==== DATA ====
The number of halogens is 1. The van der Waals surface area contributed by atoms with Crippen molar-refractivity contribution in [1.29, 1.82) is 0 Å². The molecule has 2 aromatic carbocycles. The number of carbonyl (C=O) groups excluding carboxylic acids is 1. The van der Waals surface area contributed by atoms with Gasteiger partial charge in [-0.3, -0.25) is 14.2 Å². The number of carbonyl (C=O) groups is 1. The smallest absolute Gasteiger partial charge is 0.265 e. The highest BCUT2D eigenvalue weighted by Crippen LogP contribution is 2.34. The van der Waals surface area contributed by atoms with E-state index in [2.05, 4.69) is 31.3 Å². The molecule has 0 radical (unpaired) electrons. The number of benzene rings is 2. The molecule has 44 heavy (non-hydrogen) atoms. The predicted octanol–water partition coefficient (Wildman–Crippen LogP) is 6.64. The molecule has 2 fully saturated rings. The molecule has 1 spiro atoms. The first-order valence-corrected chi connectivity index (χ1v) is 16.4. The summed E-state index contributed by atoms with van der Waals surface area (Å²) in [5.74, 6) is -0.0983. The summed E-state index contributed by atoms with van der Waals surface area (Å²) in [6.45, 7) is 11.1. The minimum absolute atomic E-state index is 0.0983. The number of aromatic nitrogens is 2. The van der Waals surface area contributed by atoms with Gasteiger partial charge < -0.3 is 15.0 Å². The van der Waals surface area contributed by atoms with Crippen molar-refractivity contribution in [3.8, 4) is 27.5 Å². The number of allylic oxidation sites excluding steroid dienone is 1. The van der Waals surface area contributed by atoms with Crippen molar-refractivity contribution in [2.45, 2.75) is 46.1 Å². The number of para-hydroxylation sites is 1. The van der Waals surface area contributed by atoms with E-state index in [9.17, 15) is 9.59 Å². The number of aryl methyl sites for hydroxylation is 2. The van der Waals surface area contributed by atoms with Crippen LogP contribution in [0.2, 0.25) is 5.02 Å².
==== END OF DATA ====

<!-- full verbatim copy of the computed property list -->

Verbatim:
The number of halogens is 1. The van der Waals surface area contributed by atoms with Crippen molar-refractivity contribution in [1.29, 1.82) is 0 Å². The molecule has 2 aromatic carbocycles. The number of carbonyl (C=O) groups excluding carboxylic acids is 1. The van der Waals surface area contributed by atoms with Gasteiger partial charge in [-0.3, -0.25) is 14.2 Å². The number of carbonyl (C=O) groups is 1. The smallest absolute Gasteiger partial charge is 0.265 e. The highest BCUT2D eigenvalue weighted by Crippen LogP contribution is 2.34. The van der Waals surface area contributed by atoms with E-state index in [2.05, 4.69) is 31.3 Å². The molecule has 0 radical (unpaired) electrons. The number of benzene rings is 2. The molecule has 44 heavy (non-hydrogen) atoms. The predicted octanol–water partition coefficient (Wildman–Crippen LogP) is 6.64. The molecule has 2 fully saturated rings. The molecule has 1 spiro atoms. The first-order valence-corrected chi connectivity index (χ1v) is 16.4. The summed E-state index contributed by atoms with van der Waals surface area (Å²) in [5.74, 6) is -0.0983. The summed E-state index contributed by atoms with van der Waals surface area (Å²) in [6.45, 7) is 11.1. The minimum absolute atomic E-state index is 0.0983. The number of aromatic nitrogens is 2. The van der Waals surface area contributed by atoms with Gasteiger partial charge < -0.3 is 15.0 Å². The van der Waals surface area contributed by atoms with Crippen molar-refractivity contribution in [3.8, 4) is 27.5 Å². The number of allylic oxidation sites excluding steroid dienone is 1. The van der Waals surface area contributed by atoms with Crippen molar-refractivity contribution in [2.45, 2.75) is 46.1 Å². The number of para-hydroxylation sites is 1. The van der Waals surface area contributed by atoms with E-state index in [9.17, 15) is 9.59 Å². The number of aryl methyl sites for hydroxylation is 2. The van der Waals surface area contributed by atoms with Crippen LogP contribution in [0.2, 0.25) is 5.02 Å².